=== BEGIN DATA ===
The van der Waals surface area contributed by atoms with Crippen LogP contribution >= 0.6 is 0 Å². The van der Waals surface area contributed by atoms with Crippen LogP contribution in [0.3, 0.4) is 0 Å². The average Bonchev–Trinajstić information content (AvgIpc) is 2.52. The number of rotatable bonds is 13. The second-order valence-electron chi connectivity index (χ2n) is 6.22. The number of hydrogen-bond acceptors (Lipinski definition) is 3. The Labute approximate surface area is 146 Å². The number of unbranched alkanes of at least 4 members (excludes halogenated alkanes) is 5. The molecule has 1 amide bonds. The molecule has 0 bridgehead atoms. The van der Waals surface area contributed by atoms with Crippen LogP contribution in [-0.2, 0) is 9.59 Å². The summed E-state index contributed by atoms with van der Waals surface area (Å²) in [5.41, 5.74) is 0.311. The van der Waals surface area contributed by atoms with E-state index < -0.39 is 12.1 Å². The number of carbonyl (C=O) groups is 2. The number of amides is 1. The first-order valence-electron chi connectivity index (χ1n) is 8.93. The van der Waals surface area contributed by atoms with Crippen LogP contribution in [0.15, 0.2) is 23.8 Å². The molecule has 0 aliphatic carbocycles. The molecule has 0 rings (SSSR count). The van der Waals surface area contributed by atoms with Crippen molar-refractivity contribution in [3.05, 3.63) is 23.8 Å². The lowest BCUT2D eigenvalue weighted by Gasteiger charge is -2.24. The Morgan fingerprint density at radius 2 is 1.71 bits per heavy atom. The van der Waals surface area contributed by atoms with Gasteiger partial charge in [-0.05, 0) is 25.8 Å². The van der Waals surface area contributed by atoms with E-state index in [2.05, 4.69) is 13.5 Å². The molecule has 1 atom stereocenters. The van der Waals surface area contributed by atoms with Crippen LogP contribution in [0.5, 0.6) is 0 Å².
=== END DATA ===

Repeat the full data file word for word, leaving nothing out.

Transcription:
The van der Waals surface area contributed by atoms with Crippen LogP contribution >= 0.6 is 0 Å². The van der Waals surface area contributed by atoms with Crippen LogP contribution in [0.3, 0.4) is 0 Å². The average Bonchev–Trinajstić information content (AvgIpc) is 2.52. The number of rotatable bonds is 13. The second-order valence-electron chi connectivity index (χ2n) is 6.22. The number of hydrogen-bond acceptors (Lipinski definition) is 3. The Labute approximate surface area is 146 Å². The number of unbranched alkanes of at least 4 members (excludes halogenated alkanes) is 5. The molecule has 1 amide bonds. The molecule has 0 bridgehead atoms. The van der Waals surface area contributed by atoms with Crippen LogP contribution in [-0.2, 0) is 9.59 Å². The summed E-state index contributed by atoms with van der Waals surface area (Å²) in [5.41, 5.74) is 0.311. The van der Waals surface area contributed by atoms with E-state index < -0.39 is 12.1 Å². The number of carbonyl (C=O) groups is 2. The number of amides is 1. The first-order valence-electron chi connectivity index (χ1n) is 8.93. The van der Waals surface area contributed by atoms with Crippen LogP contribution in [0.15, 0.2) is 23.8 Å². The molecule has 0 aliphatic carbocycles. The molecule has 0 rings (SSSR count). The van der Waals surface area contributed by atoms with Crippen molar-refractivity contribution in [3.05, 3.63) is 23.8 Å². The lowest BCUT2D eigenvalue weighted by Gasteiger charge is -2.24. The Morgan fingerprint density at radius 2 is 1.71 bits per heavy atom. The van der Waals surface area contributed by atoms with Gasteiger partial charge in [-0.05, 0) is 25.8 Å². The van der Waals surface area contributed by atoms with E-state index in [2.05, 4.69) is 13.5 Å². The molecule has 1 atom stereocenters. The van der Waals surface area contributed by atoms with Crippen LogP contribution in [0.5, 0.6) is 0 Å².